Temporary or one-time revenue and spending can obscure a state’s fundamental fiscal situation. For example, temporary surpluses such as states have enjoyed in recent years do not equal long-term sustainability.88 To understand the budget’s underlying structural condition, long-term assessments should compare ongoing revenue and ongoing spending and remove temporary factors. Alternatively, assessments can present temporary revenue and spending separately to help explain why the short-and long-term situations may differ.

In states such as Arizona, Florida, and Maryland, recent long-term budget assessments have shown that this approach makes a big difference in the results.89 In a December 2022 analysis, for example, Maryland’s General Assembly projected that the state’s annual structural surplus would decline through fiscal 2028. This finding reflected looming budget pressures, including a recent education funding law and increased public employee pension costs.90 Importantly, had Maryland not focused on ongoing spending and revenue, it might have missed these trends because temporary factors yielded a far-rosier picture: When including money carried over from previous years, the projections showed that year-end cash balances would increase each year through fiscal 2028.91 (See Figure 8.)

To perform an analysis like Maryland’s and make it meaningful, states need processes for determining what portion of revenue and spending is ongoing and how much is temporary. Whenever possible, these distinctions should be based on neutral standards. For example, states should almost always treat spending on salaries and benefits as ongoing, except when workers are serving in explicitly temporary positions.

"However, rather than shying away from uncertainty, high-quality long-term budget assessments explain and contextualize it to help lawmakers understand the risks to future budget balance, the range of likely outcomes, and the probability of these outcomes."

Long-Term Budget Assessments and Accrual Accounting

One reason states sometimes fail to anticipate structural deficits is that their budget documents are ill-suited to do so. States generally budget on a cash basis, showing the dollars that the state expects to collect and that agencies are authorized to spend during the upcoming fiscal year or biennium, but not beyond. However, another method, known as accrual accounting, that is commonly used in backward-looking financial documents offers an alternative that is better able to account for long-term costs. For that reason, states should consider using the accrual approach when developing long-term assessments.

In a cash-basis budget for example, if a state skimps on paying into its public employee pension system this year, it will have to spend more in the years ahead to make up the difference, but the budget would only reflect the savings in the first year, not the subsequent increased costs. As The Volcker Alliance, a nonprofit research organization, has noted, “[O]ne of the most frequent criticisms of annual cash-based budgeting is its lack of transparency about the impact that budget decisions have on longer-term fiscal sustainability.”92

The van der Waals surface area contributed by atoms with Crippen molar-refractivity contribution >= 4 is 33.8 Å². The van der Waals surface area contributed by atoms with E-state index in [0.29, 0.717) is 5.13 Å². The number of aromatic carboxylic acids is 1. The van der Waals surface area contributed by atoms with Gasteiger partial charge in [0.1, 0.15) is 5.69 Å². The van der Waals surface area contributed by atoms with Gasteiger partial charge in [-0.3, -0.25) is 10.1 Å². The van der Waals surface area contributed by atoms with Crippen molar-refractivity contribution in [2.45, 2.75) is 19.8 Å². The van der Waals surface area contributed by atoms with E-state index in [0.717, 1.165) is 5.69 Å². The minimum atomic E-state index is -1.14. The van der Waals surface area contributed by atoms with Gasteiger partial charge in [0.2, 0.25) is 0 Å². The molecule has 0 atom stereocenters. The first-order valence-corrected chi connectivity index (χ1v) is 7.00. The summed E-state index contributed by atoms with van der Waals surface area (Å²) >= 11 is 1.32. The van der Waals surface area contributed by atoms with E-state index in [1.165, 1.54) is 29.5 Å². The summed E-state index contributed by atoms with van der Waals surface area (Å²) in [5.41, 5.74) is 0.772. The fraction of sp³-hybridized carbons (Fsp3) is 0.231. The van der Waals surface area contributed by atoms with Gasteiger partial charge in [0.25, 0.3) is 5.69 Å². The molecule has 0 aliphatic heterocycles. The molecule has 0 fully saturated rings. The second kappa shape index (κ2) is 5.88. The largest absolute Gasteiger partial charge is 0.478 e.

By contrast, when using the accrual approach, governments record expenses when they are incurred and revenue when it is earned—regardless of when cash changes hands.93 Under the pension example, the accrual method would not record any savings from the skipped payment because the state’s long-term expenses are not reduced. Instead, it would show the annual cost of paying off the state’s pension obligations, including in the first year.

Given this advantage, accrual accounting seems a natural fit for long-term budget assessments. However, states generally do not use it for that purpose—at least not systematically or explicitly—because most long-term assessments rely on current-year cash-based budgets as their starting point. Some long-term budget assessments do partially reflect the principles of accrual accounting. For example, a long-term assessment that is diligent about comparing ongoing revenue to ongoing spending would omit one-time savings from skipping a pension payment when calculating spending.

Analyze factors that could lead to long-term deficits, including identifying risks beyond the time frame of the analysis

Long-term budget assessments provide the most value when they offer clear, detailed explanations of the factors driving the numbers. If an assessment shows looming deficits, the authors should explain the causes of the deficits. If it shows surpluses, they should outline the reasons for the state’s strong position—while also noting key risks that could lead to a different outcome.

For example, the edition of Colorado’s “Long-Range Financial Plan” published in 2022 described crosscutting factors that will affect revenue and spending broadly and dynamics affecting specific spending categories. These factors included demographic trends (the state’s population is growing faster than the national average, but also aging), federal policies (American Rescue Plan Act funding is ending), and the state’s Taxpayer’s Bill of Rights (a key limit on how much revenue the state can collect and how much it can spend).94 Category-specific dynamics included a discussion of how the state’s prison population—a primary driver of the Department of Corrections budget—had declined during the COVID-19 pandemic but was growing again and was expected to keep rising.95